Paravalesque

Parabolas: A plane curve formed by a mathematical equation.
Carnivalesque: Characteristic of, suitable for, or like a carnival.

Paravalesque is a portmanteau a combining of the two above words. Fascinated by the curved shapes of flowing carinal costumes of the Caribbean, Glenis set out to make works that celebrate the movement and color, the feast of textures and rhythm present at carnivals worldwide. The movement and patterns that flow through the streets at these times of celebration are a source of endless inspiration.

The Moko Jumbie dancer (Caribbean stilt-walker) often emerges at these events. She represents the modern man, a perpetual figure of old reclaimed. Through these performance actions in Shanghai and Beijing, she is now seen roving the streets of China. As she takes each tittering step, she engages in mapping her past, while reaching higher and higher towards her future in ever-growing stilts.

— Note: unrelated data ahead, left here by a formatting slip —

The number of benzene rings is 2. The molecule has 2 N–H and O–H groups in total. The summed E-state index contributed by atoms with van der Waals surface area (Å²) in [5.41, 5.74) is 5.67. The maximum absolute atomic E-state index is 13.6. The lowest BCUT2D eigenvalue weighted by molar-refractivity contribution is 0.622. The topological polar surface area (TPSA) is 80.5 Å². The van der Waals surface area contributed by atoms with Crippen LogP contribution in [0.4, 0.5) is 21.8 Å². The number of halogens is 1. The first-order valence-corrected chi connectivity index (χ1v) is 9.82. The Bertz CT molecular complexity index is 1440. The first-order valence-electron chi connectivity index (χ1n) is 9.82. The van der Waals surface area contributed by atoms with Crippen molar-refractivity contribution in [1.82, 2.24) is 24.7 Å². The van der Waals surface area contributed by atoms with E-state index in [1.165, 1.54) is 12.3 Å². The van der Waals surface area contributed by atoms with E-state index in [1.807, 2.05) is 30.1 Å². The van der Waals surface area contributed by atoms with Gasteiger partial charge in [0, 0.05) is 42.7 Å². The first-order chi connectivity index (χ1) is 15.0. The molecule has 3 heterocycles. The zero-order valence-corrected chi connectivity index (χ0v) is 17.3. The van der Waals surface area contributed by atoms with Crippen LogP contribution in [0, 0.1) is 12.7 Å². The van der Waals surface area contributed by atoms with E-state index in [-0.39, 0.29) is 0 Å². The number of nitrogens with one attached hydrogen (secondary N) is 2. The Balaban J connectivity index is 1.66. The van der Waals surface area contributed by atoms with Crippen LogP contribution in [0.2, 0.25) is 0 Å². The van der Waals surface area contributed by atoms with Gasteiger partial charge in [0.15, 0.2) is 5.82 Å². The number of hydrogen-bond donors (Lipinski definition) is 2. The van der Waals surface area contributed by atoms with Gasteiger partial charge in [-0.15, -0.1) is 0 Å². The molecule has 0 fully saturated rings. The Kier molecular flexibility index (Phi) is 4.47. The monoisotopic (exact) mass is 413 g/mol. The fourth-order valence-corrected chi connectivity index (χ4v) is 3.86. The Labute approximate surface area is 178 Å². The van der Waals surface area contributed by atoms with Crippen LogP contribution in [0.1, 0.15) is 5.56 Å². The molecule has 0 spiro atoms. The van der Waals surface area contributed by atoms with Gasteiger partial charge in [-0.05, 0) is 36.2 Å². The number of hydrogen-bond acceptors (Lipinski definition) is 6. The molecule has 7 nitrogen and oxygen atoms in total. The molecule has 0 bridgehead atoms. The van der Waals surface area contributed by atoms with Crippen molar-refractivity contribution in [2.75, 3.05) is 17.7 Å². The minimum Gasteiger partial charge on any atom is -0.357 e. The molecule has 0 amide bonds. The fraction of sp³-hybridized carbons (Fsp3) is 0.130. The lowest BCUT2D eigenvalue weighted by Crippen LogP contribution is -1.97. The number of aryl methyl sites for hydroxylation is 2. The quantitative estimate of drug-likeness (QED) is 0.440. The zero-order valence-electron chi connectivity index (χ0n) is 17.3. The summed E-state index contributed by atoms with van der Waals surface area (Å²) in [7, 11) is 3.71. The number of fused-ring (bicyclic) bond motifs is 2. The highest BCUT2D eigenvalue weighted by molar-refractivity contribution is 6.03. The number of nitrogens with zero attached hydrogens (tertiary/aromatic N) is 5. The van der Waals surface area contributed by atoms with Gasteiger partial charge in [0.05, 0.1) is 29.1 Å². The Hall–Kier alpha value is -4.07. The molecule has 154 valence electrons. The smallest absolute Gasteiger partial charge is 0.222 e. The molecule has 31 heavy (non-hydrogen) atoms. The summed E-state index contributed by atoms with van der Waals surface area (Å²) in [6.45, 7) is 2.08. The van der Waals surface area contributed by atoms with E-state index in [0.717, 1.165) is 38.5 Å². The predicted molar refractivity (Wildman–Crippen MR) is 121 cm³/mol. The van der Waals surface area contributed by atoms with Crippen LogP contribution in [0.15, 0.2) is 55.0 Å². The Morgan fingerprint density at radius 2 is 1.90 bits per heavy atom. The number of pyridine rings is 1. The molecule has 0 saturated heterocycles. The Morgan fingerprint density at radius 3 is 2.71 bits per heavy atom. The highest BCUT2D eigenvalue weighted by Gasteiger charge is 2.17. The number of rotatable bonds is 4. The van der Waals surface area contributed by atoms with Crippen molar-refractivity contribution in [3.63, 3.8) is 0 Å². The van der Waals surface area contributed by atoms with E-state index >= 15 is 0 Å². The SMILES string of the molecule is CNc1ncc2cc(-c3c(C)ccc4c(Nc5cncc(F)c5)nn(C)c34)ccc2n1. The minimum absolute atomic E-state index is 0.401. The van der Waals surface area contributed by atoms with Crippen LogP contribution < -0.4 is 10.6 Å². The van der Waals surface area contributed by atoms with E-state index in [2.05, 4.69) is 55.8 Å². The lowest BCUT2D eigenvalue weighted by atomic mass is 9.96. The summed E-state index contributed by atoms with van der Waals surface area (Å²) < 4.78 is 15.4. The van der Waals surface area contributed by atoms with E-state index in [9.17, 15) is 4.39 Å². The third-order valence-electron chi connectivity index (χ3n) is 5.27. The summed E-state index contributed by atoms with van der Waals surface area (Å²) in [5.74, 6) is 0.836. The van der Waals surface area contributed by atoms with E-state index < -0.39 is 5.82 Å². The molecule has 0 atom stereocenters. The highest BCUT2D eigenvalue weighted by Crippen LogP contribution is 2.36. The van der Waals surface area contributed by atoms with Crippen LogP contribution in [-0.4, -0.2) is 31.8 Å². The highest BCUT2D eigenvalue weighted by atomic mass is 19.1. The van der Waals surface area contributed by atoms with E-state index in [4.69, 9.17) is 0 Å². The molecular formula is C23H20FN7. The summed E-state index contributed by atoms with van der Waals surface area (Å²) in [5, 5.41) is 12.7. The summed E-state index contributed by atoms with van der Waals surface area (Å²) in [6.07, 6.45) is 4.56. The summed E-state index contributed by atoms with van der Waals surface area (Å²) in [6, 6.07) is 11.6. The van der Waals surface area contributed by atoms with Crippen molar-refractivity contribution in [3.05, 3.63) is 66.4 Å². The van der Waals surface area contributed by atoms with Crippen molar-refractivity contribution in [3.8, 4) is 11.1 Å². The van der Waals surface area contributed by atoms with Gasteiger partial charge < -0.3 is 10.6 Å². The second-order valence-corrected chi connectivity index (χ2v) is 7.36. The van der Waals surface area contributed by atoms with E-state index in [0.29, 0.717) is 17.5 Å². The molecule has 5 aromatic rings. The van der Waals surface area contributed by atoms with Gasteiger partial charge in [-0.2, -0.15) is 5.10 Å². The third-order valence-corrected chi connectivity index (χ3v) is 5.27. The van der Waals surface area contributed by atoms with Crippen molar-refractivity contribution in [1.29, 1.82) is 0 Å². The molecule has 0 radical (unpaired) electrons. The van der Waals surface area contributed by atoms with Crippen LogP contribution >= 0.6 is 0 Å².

This body of work includes the roving Moko Jumbie in the specially designed costume as well as a series of paintings and sculptures.

The Money Tree Revival Animation

Money-Tree-Title-PageThe Money Tree Revival Project is a unique blend of Chinese and African American traditions. While modeling an African American Revival church service, the performers sweep the audience up into the revival ritual. They chant and repeat over and over that they can turn hair into money!  As the performers make this impossible claim, participants are encouraged to give strands of hair, as much as they can muster to be collected into a basket.  After collection, the hair is woven into coins using a Chinese knotting method, and used to adorn a small money tree. A trial run was performed last year around the winter solstice. Future development of the idea includes a performance in the Bazaar art space in Shanghai. An animation was created to be played while the performance is taking place.

The images below are a preview of the animation 🙂